Course 4 : Politics and Policy Changes by Paolo Graziano
This course examines how politics and policy change may be intertwined emphasising especially conceptual, definitional and methodological issues which may be of relevance for the design and execution of PhD work. The five lectures are organized as follows. The first session is devoted to the links between politics (especially in terms of power relations) and policy preferences will be discussed following some examples of contributions available in the literature. The second session focuses on the mapping on the key political and social actors in small-N and large-N studies, problematizing from a methodological perspective issues such as preference articulation, symbolic participation and effective influence. The third session is centred on the policy content and on the ways it can be operationalized and studied. The fourth session discusses to the notion of policy change, on its definition, operationalization and empirical analysis. The last session concludes with the analysis of the positioning of policy actors in the policy process in order to understand the determinants of their policy behaviour and its success.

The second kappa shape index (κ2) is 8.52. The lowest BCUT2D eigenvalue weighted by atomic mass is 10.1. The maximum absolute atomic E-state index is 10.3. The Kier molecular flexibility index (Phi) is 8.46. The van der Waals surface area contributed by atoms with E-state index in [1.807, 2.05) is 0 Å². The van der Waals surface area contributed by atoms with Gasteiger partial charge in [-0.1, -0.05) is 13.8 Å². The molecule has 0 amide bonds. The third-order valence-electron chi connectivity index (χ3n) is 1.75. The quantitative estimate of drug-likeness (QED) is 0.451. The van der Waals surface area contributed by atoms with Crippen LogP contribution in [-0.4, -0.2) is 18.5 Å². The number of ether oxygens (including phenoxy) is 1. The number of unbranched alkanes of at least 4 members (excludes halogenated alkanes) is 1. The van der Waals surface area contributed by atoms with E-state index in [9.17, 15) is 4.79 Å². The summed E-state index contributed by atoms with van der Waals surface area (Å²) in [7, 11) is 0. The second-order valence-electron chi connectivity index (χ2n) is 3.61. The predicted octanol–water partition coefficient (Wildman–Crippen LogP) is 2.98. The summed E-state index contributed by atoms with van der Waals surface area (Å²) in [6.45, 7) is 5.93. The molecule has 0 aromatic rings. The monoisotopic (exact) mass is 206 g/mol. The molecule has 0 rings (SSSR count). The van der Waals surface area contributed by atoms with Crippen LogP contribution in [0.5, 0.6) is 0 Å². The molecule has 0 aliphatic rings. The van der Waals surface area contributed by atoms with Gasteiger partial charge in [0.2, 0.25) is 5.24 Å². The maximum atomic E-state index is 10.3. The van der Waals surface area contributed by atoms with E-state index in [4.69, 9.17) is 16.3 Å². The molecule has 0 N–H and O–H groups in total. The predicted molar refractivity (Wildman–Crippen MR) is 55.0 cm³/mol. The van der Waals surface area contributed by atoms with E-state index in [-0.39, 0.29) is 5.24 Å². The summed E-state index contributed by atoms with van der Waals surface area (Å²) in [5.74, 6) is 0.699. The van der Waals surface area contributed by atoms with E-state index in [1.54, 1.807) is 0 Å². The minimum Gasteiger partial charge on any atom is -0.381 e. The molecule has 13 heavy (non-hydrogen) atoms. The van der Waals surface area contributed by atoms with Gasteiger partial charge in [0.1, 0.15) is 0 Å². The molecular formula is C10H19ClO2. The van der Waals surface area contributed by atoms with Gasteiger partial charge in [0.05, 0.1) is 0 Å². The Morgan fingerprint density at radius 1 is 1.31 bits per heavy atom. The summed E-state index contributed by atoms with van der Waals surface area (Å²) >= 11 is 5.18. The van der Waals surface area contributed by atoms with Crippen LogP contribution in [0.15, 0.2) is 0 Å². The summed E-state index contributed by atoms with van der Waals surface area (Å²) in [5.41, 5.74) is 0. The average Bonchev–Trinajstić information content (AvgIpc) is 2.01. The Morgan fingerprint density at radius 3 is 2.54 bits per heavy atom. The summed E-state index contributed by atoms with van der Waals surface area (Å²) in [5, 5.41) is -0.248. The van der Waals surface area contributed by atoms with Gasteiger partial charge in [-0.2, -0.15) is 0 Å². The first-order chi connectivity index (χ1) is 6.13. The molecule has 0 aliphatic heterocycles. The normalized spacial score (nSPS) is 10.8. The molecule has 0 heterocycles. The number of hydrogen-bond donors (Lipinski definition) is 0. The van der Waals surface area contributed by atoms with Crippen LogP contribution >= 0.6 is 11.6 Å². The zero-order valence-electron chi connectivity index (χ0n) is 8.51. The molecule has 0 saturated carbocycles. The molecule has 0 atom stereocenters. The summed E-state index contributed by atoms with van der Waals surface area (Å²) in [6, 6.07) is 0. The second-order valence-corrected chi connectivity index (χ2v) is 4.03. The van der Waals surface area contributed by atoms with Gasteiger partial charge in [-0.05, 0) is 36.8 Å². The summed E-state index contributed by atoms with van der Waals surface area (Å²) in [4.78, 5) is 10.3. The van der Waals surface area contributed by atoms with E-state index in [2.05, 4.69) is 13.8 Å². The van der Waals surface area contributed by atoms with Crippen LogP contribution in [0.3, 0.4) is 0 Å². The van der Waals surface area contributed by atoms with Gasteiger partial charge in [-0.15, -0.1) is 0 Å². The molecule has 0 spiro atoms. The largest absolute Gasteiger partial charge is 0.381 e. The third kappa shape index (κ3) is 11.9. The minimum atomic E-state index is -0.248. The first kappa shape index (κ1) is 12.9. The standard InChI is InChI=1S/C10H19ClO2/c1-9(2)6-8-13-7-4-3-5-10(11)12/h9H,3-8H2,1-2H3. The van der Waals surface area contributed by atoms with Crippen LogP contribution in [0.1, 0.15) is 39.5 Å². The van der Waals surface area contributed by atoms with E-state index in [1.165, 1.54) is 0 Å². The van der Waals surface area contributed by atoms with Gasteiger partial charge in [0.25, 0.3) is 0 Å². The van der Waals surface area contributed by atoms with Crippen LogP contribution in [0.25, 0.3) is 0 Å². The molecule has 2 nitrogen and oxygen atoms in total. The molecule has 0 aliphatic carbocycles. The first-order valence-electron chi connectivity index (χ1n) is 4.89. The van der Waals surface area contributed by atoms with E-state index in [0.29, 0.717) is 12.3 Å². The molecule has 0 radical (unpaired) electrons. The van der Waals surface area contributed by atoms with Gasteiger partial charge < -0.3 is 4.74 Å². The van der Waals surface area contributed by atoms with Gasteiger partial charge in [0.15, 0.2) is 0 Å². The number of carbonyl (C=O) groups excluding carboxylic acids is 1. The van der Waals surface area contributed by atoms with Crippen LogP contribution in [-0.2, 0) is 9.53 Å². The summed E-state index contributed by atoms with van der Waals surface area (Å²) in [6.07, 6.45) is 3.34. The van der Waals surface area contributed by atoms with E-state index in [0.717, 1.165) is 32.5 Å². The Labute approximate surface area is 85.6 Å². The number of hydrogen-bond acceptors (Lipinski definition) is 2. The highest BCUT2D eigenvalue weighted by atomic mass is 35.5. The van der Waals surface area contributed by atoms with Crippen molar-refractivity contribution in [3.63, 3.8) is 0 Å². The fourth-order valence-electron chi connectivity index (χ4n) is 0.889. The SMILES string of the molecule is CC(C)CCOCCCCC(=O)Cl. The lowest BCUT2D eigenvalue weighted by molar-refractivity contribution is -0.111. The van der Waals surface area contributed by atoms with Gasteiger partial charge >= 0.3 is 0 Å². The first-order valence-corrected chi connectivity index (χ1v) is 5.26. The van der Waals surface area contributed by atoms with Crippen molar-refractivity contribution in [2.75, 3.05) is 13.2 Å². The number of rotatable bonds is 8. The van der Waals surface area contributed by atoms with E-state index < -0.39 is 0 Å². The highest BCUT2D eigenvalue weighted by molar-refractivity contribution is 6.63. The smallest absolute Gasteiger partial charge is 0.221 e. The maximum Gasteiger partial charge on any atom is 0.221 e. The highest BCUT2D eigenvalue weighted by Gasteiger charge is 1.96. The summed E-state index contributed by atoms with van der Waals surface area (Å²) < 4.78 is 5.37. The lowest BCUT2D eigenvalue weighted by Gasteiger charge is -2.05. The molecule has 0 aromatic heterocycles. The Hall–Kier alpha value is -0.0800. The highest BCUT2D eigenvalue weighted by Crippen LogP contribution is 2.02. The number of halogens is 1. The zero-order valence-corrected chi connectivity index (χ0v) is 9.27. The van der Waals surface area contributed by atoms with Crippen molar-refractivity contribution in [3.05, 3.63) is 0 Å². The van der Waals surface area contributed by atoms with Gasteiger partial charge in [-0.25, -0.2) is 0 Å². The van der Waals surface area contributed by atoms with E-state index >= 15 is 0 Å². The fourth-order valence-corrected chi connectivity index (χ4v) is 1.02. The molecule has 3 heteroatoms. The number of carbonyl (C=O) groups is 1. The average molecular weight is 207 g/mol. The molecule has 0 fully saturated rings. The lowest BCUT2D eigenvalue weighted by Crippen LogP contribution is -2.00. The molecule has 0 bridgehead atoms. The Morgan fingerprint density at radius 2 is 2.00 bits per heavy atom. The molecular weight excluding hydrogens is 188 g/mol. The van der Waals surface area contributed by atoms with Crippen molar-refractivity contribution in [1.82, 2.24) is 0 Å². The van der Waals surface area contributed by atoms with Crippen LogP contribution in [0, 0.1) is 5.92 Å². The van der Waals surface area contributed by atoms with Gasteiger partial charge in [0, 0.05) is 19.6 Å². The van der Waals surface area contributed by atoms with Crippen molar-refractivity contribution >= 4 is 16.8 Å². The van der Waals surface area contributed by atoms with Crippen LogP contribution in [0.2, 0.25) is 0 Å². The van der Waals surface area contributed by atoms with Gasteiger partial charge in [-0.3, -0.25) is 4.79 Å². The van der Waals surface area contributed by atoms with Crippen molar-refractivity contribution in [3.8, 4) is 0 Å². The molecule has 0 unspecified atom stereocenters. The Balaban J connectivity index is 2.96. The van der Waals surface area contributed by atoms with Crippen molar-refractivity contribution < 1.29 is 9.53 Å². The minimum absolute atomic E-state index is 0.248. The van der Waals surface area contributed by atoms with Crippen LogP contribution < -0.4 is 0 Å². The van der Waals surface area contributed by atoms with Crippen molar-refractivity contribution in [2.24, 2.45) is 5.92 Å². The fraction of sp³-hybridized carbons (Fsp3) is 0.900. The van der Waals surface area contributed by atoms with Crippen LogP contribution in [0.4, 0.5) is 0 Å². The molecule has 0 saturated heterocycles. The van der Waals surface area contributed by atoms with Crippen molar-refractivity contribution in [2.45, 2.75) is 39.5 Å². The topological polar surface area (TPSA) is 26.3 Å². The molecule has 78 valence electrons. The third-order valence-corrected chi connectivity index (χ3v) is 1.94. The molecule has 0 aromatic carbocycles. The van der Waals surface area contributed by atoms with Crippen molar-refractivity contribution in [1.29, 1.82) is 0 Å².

Course 5 : Applying the Narrative Policy Framework by Michael Jones
The Narrative Policy Framework (NPF) is a systematic approach to narrative policy analysis that allows both qualitative and quantitative methodologies. While developed only in 2010, the NPF has seen rapid adoption, appearing in academic journals such as Critical Policy Studies, Policy Sciences, the Policy Studies Journal, as well as being featured in editions of Paul Sabatier’s classic Theories of the Policy Process. This course offers a full rendering of the NPF with the aim of providing students both breadth and depth sufficient to apply the framework in their own research. Topics covered include an overview of the framework, experimental NPF applications, content analysis and the NPF, as well as qualitative methods and the NPF. The course emphasizes opportunities for students to explore their own NPF research. Having a background in both quantitative and qualitative methodologies is beneficial, but not essential.